|Citing Patent||Filing date||Publication date||Applicant||Title|
|US4964706 *||Oct 17, 1988||Oct 23, 1990||Hughes Aircraft Company||Multi-focal length, multi-field of view three mirror anastrigmat|
|US4993818 *||Oct 17, 1988||Feb 19, 1991||Hughes Aircraft Company||Continuous zoom all-reflective optical system|
|US5009494 *||May 21, 1990||Apr 23, 1991||Hughes Aircraft Company||Wide field all-reflective multiple field of view telescope|
|US5124836 *||Dec 21, 1990||Jun 23, 1992||Olympus Optical Co., Ltd.||Real image mode finder optical system|
|US5144476 *||Apr 24, 1989||Sep 1, 1992||Kebo Reynold S||All-reflective zoom optical system|
|US5144497 *||Mar 6, 1990||Sep 1, 1992||Olympus Optical Co., Ltd.||Swchwarzschild optical system|
|US5170284 *||Aug 16, 1991||Dec 8, 1992||Hughes Aircraft Company||Wide field of view focal three-mirror anastigmat|
|US5227923 *||Sep 30, 1991||Jul 13, 1993||Hughes Aircraft Company||Dual-field of view reflective reimaging telescope|
|US5295143 *||May 6, 1992||Mar 15, 1994||Excel Quantronix||Three color laser|
|US5477395 *||Nov 14, 1994||Dec 19, 1995||Hughes Aircraft Company||Two nested all-reflective afocal telescopes providing four fields of view|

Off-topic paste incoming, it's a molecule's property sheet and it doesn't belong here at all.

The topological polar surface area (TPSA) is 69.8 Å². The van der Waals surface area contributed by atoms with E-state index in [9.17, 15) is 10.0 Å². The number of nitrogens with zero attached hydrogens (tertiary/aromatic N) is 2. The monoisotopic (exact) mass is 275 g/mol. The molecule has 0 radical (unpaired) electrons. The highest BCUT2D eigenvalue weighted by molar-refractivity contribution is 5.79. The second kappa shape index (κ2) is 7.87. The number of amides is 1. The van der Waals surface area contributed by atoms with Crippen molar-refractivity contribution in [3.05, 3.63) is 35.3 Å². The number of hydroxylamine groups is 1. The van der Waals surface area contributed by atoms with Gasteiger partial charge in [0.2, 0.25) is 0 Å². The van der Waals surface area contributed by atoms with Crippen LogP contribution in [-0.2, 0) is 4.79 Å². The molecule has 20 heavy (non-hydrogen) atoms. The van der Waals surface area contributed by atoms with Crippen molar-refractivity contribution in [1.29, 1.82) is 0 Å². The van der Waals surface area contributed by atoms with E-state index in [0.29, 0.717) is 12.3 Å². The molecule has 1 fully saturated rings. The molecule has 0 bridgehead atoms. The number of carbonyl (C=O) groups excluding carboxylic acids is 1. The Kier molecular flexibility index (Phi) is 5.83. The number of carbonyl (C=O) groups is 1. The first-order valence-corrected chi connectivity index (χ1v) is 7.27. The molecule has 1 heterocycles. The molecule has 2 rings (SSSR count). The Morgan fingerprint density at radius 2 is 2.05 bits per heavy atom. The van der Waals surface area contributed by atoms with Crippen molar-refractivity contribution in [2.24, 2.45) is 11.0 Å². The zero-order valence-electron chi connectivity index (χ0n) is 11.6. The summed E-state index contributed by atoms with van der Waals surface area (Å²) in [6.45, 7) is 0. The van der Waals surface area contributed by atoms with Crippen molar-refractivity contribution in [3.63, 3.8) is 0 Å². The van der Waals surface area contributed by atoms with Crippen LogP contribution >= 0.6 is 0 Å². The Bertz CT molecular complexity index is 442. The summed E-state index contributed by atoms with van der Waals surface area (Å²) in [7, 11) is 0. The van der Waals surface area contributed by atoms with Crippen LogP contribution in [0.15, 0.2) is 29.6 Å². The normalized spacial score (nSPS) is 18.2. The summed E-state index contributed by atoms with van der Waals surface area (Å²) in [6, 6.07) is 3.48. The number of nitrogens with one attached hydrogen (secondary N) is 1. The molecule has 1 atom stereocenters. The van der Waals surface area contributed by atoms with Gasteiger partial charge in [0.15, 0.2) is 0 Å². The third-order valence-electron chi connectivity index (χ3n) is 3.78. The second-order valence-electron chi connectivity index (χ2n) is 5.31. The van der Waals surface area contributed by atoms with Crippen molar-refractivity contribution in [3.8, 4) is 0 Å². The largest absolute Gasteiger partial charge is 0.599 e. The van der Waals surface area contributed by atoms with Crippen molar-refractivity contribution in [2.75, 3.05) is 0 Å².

|US5574601 *||Oct 14, 1994||Nov 12, 1996||British Aerospace Public Limited Company||Optical beam expander|
|US5999311 *||Mar 24, 1997||Dec 7, 1999||Canon Kabushiki Kaisha||Small-sized variable magnification optical system|
|US6021004 *||Feb 26, 1996||Feb 1, 2000||Canon Kabushiki Kaisha||Reflecting type of zoom lens|
|US6124986 *||Aug 27, 1997||Sep 26, 2000||Canon Kabushiki Kaisha||Zoom optical system and image pickup apparatus|
|US6163400 *||Jul 15, 1997||Dec 19, 2000||Canon Kabushiki Kaisha||Variable magnification optical system and image pickup apparatus using the same|
|US6270224||Sep 16, 1999||Aug 7, 2001||Canon Kabushiki Kaisha||Optical system and optical apparatus having the same|
|US6292309||Dec 14, 1999||Sep 18, 2001||Canon Kabushiki Kaisha||Reflecting type of zoom lens|
|US6301064||Aug 27, 1997||Oct 9, 2001||Canon Kabushiki Kaisha||Optical apparatus|
|US6313942||Jun 30, 1999||Nov 6, 2001||Canon Kabushiki Kaisha||Small-sized variable magnification optical system|
|US6333811||Jul 28, 1994||Dec 25, 2001||The B. F. Goodrich Company||All-reflective zoom optical imaging system|
|US6351338||Feb 23, 1999||Feb 26, 2002||Canon Kabushiki Kaisha||Image pickup optical system|
|US6366411||Jul 7, 2000||Apr 2, 2002||Canon Kabushiki Kaisha||Reflecting type optical system|
|US6426841||Aug 20, 2001||Jul 30, 2002||Canon Kabushiki Kaisha||Optical apparatus|
|US6459530||Aug 16, 2001||Oct 1, 2002||Canon Kabushiki Kaisha||Small-sized variable magnification optical system|
|US6522475||Feb 11, 1997||Feb 18, 2003||Canon Kabushiki Kaisha||Zoom lens|
|US6549332||Feb 14, 1997||Apr 15, 2003||Canon Kabushiki Kaisha||Reflecting optical system|